Gad had also already thought out how the reboot would get with the times. “What if it’s a crossover so that Josh Brolin’s character from No Country for Old Men is actually what became of Brand? Then you get Anton Chigurh as the guy who’s hunting down the goonies,” he proposed.
6 Tips For Becoming an Artist in Visual Effects for Film
(linkedin.com) Batman vs. Superman. Guardians of the Galaxy. Suicide Squad. Films like these and many more are thrilling audiences worldwide and are driving the entertainment business. Their success depends largely on the visual effects artists creating the images and action that expose audiences to new worlds and experiences. It’s a growing field with the work being done globally and young people are clamoring to get into the field. However, it is highly competitive and the expectations for entry level artists keep climbing. Read on to learn a few tips if you want to become part of this exciting field.
Visual effects studios working on feature films tend to want specialists. Compositing and lighting are the biggest departments with the biggest demand. FX artists are always in demand, there never seems to be enough of them. You might also specialize in a more niche department, like crowd or character TD. Even though the number of positions in those departments is smaller, the demand is there because fewer artists choose it as their focus. We need modelers and animators too, however the proportion of those artists coming out of colleges and universities is not in line with the demand. While it’s good to learn a bit of everything, focus on the department that most resonates with you and put all of your eggs in that basket.
Having some scripting skills like Python under your belt will make you more valuable to employers. Many think “I didn’t become an artist so I could be writing code.” However, it can be creative, and further, some scripting saves you from repetitive tasks which frees you to focus on the creative choices.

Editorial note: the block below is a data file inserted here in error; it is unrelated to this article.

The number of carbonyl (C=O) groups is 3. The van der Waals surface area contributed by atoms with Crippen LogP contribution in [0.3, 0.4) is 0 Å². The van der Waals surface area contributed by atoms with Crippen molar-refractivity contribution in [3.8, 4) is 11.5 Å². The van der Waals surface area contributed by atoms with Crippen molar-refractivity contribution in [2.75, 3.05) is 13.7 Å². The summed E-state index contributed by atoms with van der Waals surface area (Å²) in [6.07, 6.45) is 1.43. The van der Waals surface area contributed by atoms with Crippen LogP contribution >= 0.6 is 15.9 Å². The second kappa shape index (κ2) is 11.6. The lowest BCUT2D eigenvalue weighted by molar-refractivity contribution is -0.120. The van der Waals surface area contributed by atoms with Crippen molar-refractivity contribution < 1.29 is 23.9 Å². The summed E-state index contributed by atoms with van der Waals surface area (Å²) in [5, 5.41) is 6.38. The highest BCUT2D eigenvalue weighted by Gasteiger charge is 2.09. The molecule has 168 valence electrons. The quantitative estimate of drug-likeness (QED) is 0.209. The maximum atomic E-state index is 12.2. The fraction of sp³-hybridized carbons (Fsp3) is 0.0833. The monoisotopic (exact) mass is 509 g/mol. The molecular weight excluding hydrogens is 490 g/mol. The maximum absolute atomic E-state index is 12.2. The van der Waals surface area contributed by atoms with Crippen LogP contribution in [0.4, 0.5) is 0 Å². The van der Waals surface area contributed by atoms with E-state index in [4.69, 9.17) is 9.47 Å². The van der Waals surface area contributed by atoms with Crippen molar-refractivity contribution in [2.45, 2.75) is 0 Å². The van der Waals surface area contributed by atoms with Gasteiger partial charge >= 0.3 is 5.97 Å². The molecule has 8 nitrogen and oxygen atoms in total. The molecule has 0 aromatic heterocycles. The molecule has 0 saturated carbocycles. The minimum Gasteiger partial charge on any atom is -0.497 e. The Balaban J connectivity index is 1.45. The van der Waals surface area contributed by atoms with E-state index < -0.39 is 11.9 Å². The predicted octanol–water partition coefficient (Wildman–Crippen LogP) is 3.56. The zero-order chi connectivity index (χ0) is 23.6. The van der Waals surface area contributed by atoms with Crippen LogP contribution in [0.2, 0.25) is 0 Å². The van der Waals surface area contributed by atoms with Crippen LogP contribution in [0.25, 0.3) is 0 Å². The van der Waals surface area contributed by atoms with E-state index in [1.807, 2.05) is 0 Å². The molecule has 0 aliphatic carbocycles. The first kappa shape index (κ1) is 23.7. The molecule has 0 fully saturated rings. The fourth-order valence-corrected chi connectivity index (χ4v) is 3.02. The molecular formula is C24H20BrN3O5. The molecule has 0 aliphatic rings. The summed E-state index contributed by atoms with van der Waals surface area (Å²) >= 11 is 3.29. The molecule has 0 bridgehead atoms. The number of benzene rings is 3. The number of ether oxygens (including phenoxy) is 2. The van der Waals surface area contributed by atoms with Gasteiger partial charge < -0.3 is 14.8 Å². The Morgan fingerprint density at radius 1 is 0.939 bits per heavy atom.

Visual effects artists make photo-realistic images. While we create fantastical creatures and worlds, they are rooted in reality by believably obeying physics and anatomy of the real world. So when you’re creating your own work, create images that look photo-realistic. Study reference from photos and the world around you. It is better to create a simple scene from everyday life that is convincingly real than to make chrome dinosaurs that look really cool.
Know your industry, find out what films are being made and who is working on them. Learn about the leading artists in your area of interest and find out how they got there. Be sure you are using the latest industry techniques and software; things can change quickly in this field and it’s important to stay up to date.
You’re probably reading this on LinkedIn, so you’re taking good steps already. What often gets overlooked in an era of friending, connecting, liking, sharing, tweeting and following is actual human connections. Look for opportunities to meet people in person. Join organizations like SIGGRAPH, get involved in events, volunteer and talk to people. Make friends, follow up with people you’ve met, don’t expect them to chase you.
MPC is one of the biggest visual effects companies in the world and is committed to help develop the next generation of visual effects artists. MPC Academy is our in-house finishing school where we hire recent graduates and pay them to be trained full time for up to 12 weeks, after which the successful graduates join their department working on feature film visual effects. Find out more at moving-picture.com/academy.
Would you like to learn more about MPC Academy? Sign up now for a live webinar that I’m hosting next Tuesday at https://attendee.gotowebinar.
This is the Power of Age-Reduction Visual Effects
(petapixel.com) You’ve probably seen many examples of Photoshop being used to make a portrait subject look younger, but have you seen the same type of age-reduction retouching in real-time video?
Digital artist Rousselos Aravantinos recently did an age-reduction test using the digital compositing software Nuke and Mocha Pro. The 30-second video above shows the results of his experiment.
“I’ve decided not to apply any facial markers, to challenge myself (and make my life more difficult). It’s a 100% work in 2D space,” the Los Angeles-based artist writes. “There are a few things i would like to improve, but I felt like it was time to move on.”
The original video is a short moving portrait of actress Michele Valley shot with a Nikon V1 mirrorless camera. You may not think that Aravantinos’ de-aging work looks completely realistic, but it’s an interesting look at what one person can do these days using the latest software tools available out there.
VIDEO – Take a look: http://petapixel.com/2015/07/